If desired, the device may select different values of the parameter for each successive presentation, and may pick values of the parameter that bracket the crossover point more and more closely. For example, the device may first display images having parameter values of 10%, 25%, 50%, 75%, and 90%. If, after one or more presentations, it appears that the crossover point occurs between 50% and 75%, the device may next present images having parameter values of 40%, 50%, 55%, 60%, and 75%. If the crossover point now appears to be between 50% and 55%, the device might next present images having parameter values of 50%, 51%, 52%, 53%, and 54%.
A hand-held embodiment of a device 1 shown in the FIG. 12 includes a body member 2, a light pattern display 3, patient input switches 4 and 5, alphanumeric display 6 and On/Off switch 7. Other controls or input means (for example, a serial port for interfacing with a computer, not shown) can provide a means for additional input from the patient, such as information regarding meals, exercise or the amount of insulin taken by the patient, or blood glucose levels measured by other means during calibration. Additionally, the device may be provided with a stand or cradle (not shown) so that it may be positioned stably on a desk or tabletop.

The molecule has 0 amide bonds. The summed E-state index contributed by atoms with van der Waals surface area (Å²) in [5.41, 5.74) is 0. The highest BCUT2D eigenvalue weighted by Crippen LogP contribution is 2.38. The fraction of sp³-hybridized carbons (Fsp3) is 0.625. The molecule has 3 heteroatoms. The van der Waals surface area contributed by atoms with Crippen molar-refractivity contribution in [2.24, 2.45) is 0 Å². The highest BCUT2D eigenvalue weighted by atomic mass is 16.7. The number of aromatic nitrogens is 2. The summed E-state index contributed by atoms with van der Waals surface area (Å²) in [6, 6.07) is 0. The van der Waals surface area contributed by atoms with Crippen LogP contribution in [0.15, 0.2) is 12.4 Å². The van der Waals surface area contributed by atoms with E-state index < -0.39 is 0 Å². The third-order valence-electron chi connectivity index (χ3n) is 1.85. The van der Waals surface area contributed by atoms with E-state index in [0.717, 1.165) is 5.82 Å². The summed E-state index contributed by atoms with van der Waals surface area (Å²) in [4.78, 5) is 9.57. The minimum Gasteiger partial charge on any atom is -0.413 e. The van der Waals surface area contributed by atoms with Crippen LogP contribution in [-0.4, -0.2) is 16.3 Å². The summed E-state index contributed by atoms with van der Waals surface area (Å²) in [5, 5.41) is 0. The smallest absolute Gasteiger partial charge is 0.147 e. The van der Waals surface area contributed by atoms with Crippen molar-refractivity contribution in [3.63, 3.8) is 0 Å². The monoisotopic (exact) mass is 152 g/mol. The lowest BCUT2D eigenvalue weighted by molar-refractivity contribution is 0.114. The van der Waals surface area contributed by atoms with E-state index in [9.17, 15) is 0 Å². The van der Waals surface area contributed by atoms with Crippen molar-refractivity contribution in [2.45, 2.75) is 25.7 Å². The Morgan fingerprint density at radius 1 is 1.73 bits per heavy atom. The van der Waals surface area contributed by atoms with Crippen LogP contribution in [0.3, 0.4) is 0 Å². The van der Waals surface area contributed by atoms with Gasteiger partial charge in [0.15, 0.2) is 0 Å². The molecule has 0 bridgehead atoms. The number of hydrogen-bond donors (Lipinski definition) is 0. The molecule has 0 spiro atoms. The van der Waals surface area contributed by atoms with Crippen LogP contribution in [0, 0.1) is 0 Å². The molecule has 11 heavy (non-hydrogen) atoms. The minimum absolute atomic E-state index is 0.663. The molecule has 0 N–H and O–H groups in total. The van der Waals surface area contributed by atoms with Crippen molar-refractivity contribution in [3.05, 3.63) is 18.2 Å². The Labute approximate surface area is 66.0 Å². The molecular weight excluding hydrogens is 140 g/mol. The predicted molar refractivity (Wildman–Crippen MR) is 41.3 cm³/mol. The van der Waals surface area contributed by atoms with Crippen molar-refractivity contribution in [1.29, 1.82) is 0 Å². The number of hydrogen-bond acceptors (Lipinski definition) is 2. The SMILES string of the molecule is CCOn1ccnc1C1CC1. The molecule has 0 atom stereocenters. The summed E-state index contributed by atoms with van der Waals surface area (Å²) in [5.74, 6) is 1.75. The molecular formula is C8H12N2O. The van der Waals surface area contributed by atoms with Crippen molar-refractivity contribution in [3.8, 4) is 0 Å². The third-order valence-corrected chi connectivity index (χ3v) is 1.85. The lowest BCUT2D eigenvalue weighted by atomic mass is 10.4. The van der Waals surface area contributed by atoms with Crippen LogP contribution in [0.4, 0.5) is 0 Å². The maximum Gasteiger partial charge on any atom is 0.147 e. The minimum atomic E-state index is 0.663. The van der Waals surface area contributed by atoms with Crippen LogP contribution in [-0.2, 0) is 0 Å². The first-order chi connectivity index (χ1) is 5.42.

The body member 1 is preferably small enough to fit in the patient's hand 8, pocket or purse. The On/Off switch 7 turns the instrument 1 on and off. The light pattern display 3 shows the light pattern, for example an apparently rotating windmill wheel 9. This light pattern could be generated, for example by a combination of LEDs, diffusers, filters and lenses, by a solid state screen, by a CRT, or by any other suitable means via signals sent to the screen from a programmable microprocessor. The light pattern includes a fixation pattern 10 in its center, which the patient gazes at during a measurement, and which is used to direct the line of sight and thus control and maintain the position of the light pattern on the retina. Alternatively, the pattern may be a flickering light, even a single light-emitting diode (LED). The patient input switches 4 and 5 allow entering information about the direction of apparent rotation perceived by the patient. The alphanumeric display 6 provides information to the patient e.g., instructions and prompts during the measurement process, information regarding the quality of the measurement, the calculated blood glucose concentration, and previous measurements recalled from the memory. The characters 11 in the alphanumeric display 6 should be preferably of large enough size to be readable even by patients with reduced visual acuity.